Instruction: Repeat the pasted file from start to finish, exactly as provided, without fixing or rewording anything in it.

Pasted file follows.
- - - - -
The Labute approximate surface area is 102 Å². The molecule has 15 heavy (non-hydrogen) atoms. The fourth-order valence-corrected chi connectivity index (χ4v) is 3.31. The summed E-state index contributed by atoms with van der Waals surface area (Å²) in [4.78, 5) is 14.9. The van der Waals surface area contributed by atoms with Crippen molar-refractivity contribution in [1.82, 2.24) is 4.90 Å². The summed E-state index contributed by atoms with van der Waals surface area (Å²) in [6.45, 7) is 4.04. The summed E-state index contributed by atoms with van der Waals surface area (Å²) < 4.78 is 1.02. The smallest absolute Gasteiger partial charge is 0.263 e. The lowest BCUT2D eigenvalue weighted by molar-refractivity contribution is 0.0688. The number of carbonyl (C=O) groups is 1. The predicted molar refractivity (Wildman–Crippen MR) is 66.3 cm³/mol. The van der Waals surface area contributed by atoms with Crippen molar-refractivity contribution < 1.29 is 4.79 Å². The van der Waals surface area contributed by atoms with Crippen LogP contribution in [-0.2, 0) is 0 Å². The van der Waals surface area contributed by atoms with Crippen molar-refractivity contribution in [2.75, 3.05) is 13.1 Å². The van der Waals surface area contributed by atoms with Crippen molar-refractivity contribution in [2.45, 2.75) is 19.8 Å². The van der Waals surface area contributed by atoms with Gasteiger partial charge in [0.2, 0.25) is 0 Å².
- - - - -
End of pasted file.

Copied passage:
The Labute approximate surface area is 102 Å². The molecule has 15 heavy (non-hydrogen) atoms. The fourth-order valence-corrected chi connectivity index (χ4v) is 3.31. The summed E-state index contributed by atoms with van der Waals surface area (Å²) in [4.78, 5) is 14.9. The van der Waals surface area contributed by atoms with Crippen molar-refractivity contribution in [1.82, 2.24) is 4.90 Å². The summed E-state index contributed by atoms with van der Waals surface area (Å²) in [6.45, 7) is 4.04. The summed E-state index contributed by atoms with van der Waals surface area (Å²) < 4.78 is 1.02. The smallest absolute Gasteiger partial charge is 0.263 e. The lowest BCUT2D eigenvalue weighted by molar-refractivity contribution is 0.0688. The number of carbonyl (C=O) groups is 1. The predicted molar refractivity (Wildman–Crippen MR) is 66.3 cm³/mol. The van der Waals surface area contributed by atoms with Crippen molar-refractivity contribution < 1.29 is 4.79 Å². The van der Waals surface area contributed by atoms with Crippen LogP contribution in [-0.2, 0) is 0 Å². The van der Waals surface area contributed by atoms with Crippen molar-refractivity contribution in [2.75, 3.05) is 13.1 Å². The van der Waals surface area contributed by atoms with Crippen molar-refractivity contribution in [2.45, 2.75) is 19.8 Å². The van der Waals surface area contributed by atoms with Gasteiger partial charge in [0.2, 0.25) is 0 Å².